While I was in the queue, I managed the traffic for almost an hour as it started to get chaotic as some people wanting to go up and some people wanting to come down at the same time. And again, it all comes back to the decision making ability, staying calm in even in extreme and stressful condition.
Throughout that ordeal, you seemed to remain composed, collected and really acted like a leader. How did you remain so calm during such an ordeal?
At the death zone, many climbers get phased out, they go in survival instinct and when you go into survival instinct you only think about yourself; you think about how to survive.
For myself I feel that I am lucky to have this unique physiology, which allows to me to perform well at high altitude, also backed up by my experience in Special Forces. I think combination of these two helps me to stay calm and try to think ahead. I don’t get phased out by problems like this even at the death zone. I think this is a decision-making ability, where you start seeing a problem well ahead and try to solve it ahead of time. I have done this before, and I think this is one of the reasons for my success.
What drew you to becoming an ambassador for Bremont?
I grew up with British Gurkha and Special Forces heritage, it’s an honour to represent what I believe is the ‘best of British’ in teaming up with this preeminent British watch company in their endeavour to reinvigorate the British watch industry. With its extensive history of testing its watches in the harshest of environments on earth, I looked forward to testing the Supermarine S300 White to the next level, where no man or woman has taken it before.
You definitely embody Bremont’s “Tested Beyond Endurance” motto. Can you tell us a bit your personal experience and connection with the S300 White?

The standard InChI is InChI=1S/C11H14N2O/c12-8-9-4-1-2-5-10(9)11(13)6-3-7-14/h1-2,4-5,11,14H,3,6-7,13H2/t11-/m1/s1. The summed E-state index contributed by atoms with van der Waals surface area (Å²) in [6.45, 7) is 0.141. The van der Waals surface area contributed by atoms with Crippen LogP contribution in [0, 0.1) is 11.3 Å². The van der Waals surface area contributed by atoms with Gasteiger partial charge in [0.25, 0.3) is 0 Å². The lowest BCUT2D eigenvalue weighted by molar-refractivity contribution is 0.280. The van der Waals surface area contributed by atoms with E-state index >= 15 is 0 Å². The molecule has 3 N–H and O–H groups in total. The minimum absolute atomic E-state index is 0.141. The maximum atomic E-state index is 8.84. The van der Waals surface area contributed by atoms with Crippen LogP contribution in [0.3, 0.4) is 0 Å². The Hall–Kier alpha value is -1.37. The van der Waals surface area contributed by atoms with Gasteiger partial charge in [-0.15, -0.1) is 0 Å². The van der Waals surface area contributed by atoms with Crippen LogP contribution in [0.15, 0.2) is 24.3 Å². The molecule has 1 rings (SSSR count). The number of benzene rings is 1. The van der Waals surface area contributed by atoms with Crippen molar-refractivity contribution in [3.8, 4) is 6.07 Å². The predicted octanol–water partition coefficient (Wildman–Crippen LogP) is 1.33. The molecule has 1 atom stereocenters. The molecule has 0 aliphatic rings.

Project Possible 14/7 is a time sensitive mission and having precise and reliable equipment on an expedition like this is hugely important. Project Possible 14/7 is a record-breaking mission and my S300 White is already a record-breaking watch.
Do you have any advice for amateur climbers looking to test themselves in places like Everest?
I had a very late start in climbing. My first climb was a trek to Everest base camp in 2012. Now days, people seem to be taking short cuts. One should at least climb one 6000m peak, see how your body reacts, then attempt/climb a 7000m. At every altitude your body reacts differently, and you need to have the experience if you want o climb Everest, which is nearly 9000m. The way I started out was by climbing, 6000m peak, 7000m peak and then 8000m peak, just to see how my body reacted to the altitude and from there I went and climbed Everest. If you follow these simple steps, you will have so much confidence in your ability and you can always know what the problem is and can react to it.
Thanks again Nims, it was great to chat with you. Looking forward to seeing you conquering more of the natural world and breaking records at the same time!